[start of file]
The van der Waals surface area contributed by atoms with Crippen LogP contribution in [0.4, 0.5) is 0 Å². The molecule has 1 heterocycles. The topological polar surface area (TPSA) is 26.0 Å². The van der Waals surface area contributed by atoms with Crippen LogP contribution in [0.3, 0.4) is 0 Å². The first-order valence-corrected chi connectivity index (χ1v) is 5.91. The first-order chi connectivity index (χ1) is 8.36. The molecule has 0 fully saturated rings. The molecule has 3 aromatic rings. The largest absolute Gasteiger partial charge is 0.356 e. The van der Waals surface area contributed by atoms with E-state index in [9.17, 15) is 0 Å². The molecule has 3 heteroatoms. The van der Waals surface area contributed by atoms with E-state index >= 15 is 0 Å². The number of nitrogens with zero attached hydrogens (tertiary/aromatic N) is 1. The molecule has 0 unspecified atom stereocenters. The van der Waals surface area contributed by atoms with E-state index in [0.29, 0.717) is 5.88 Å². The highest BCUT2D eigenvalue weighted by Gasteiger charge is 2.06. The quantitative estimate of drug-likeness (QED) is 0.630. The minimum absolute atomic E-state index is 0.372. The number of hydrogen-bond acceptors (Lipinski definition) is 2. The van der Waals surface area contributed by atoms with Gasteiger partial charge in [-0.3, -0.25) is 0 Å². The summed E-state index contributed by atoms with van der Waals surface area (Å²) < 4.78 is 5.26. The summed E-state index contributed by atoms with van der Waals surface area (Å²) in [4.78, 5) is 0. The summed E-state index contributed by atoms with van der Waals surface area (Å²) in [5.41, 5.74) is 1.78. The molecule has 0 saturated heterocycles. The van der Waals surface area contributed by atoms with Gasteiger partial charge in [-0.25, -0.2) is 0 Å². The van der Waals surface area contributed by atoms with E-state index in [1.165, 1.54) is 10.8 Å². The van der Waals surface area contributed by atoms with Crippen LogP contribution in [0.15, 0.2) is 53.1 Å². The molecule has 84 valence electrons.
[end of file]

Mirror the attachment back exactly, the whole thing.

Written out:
The van der Waals surface area contributed by atoms with Crippen LogP contribution in [0.4, 0.5) is 0 Å². The molecule has 1 heterocycles. The topological polar surface area (TPSA) is 26.0 Å². The van der Waals surface area contributed by atoms with Crippen LogP contribution in [0.3, 0.4) is 0 Å². The first-order valence-corrected chi connectivity index (χ1v) is 5.91. The first-order chi connectivity index (χ1) is 8.36. The molecule has 0 fully saturated rings. The molecule has 3 aromatic rings. The largest absolute Gasteiger partial charge is 0.356 e. The van der Waals surface area contributed by atoms with E-state index in [9.17, 15) is 0 Å². The molecule has 3 heteroatoms. The van der Waals surface area contributed by atoms with E-state index >= 15 is 0 Å². The number of nitrogens with zero attached hydrogens (tertiary/aromatic N) is 1. The molecule has 0 unspecified atom stereocenters. The van der Waals surface area contributed by atoms with E-state index in [0.29, 0.717) is 5.88 Å². The highest BCUT2D eigenvalue weighted by Gasteiger charge is 2.06. The quantitative estimate of drug-likeness (QED) is 0.630. The minimum absolute atomic E-state index is 0.372. The number of hydrogen-bond acceptors (Lipinski definition) is 2. The van der Waals surface area contributed by atoms with Gasteiger partial charge in [-0.3, -0.25) is 0 Å². The summed E-state index contributed by atoms with van der Waals surface area (Å²) < 4.78 is 5.26. The summed E-state index contributed by atoms with van der Waals surface area (Å²) in [4.78, 5) is 0. The summed E-state index contributed by atoms with van der Waals surface area (Å²) in [5.41, 5.74) is 1.78. The molecule has 0 saturated heterocycles. The van der Waals surface area contributed by atoms with Gasteiger partial charge in [-0.25, -0.2) is 0 Å². The van der Waals surface area contributed by atoms with E-state index in [1.165, 1.54) is 10.8 Å². The van der Waals surface area contributed by atoms with Crippen LogP contribution in [0.15, 0.2) is 53.1 Å². The molecule has 84 valence electrons.